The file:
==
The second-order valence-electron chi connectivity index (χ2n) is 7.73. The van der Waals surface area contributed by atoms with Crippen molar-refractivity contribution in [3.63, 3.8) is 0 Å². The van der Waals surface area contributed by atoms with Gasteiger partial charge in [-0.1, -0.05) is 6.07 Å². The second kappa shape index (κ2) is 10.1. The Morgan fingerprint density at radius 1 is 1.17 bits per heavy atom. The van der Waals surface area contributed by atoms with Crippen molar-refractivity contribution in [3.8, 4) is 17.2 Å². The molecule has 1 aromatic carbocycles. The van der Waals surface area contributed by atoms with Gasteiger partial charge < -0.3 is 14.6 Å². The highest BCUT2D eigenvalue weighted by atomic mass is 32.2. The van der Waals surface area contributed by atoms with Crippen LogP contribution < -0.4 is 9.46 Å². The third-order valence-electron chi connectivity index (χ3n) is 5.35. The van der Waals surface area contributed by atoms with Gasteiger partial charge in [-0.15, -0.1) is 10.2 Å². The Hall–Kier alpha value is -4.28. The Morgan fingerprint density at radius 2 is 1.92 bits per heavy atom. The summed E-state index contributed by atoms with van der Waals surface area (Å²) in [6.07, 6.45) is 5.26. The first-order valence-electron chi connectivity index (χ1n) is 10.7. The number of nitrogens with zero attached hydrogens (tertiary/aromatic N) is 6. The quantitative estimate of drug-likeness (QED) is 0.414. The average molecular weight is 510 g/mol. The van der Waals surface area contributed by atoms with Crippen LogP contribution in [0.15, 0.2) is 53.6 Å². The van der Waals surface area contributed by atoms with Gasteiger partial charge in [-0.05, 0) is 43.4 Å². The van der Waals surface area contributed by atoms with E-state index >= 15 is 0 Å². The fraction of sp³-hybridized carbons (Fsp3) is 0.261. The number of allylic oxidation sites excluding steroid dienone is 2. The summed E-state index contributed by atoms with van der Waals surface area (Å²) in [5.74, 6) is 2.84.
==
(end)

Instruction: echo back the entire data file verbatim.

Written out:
The second-order valence-electron chi connectivity index (χ2n) is 7.73. The van der Waals surface area contributed by atoms with Crippen molar-refractivity contribution in [3.63, 3.8) is 0 Å². The van der Waals surface area contributed by atoms with Gasteiger partial charge in [-0.1, -0.05) is 6.07 Å². The second kappa shape index (κ2) is 10.1. The Morgan fingerprint density at radius 1 is 1.17 bits per heavy atom. The van der Waals surface area contributed by atoms with Crippen molar-refractivity contribution in [3.8, 4) is 17.2 Å². The molecule has 1 aromatic carbocycles. The van der Waals surface area contributed by atoms with Gasteiger partial charge < -0.3 is 14.6 Å². The highest BCUT2D eigenvalue weighted by atomic mass is 32.2. The van der Waals surface area contributed by atoms with Crippen LogP contribution < -0.4 is 9.46 Å². The third-order valence-electron chi connectivity index (χ3n) is 5.35. The van der Waals surface area contributed by atoms with Gasteiger partial charge in [-0.15, -0.1) is 10.2 Å². The Hall–Kier alpha value is -4.28. The Morgan fingerprint density at radius 2 is 1.92 bits per heavy atom. The summed E-state index contributed by atoms with van der Waals surface area (Å²) in [6.07, 6.45) is 5.26. The first-order valence-electron chi connectivity index (χ1n) is 10.7. The number of nitrogens with zero attached hydrogens (tertiary/aromatic N) is 6. The quantitative estimate of drug-likeness (QED) is 0.414. The average molecular weight is 510 g/mol. The van der Waals surface area contributed by atoms with Crippen LogP contribution in [0.15, 0.2) is 53.6 Å². The van der Waals surface area contributed by atoms with Gasteiger partial charge in [-0.05, 0) is 43.4 Å². The van der Waals surface area contributed by atoms with E-state index >= 15 is 0 Å². The fraction of sp³-hybridized carbons (Fsp3) is 0.261. The number of allylic oxidation sites excluding steroid dienone is 2. The summed E-state index contributed by atoms with van der Waals surface area (Å²) in [5.74, 6) is 2.84.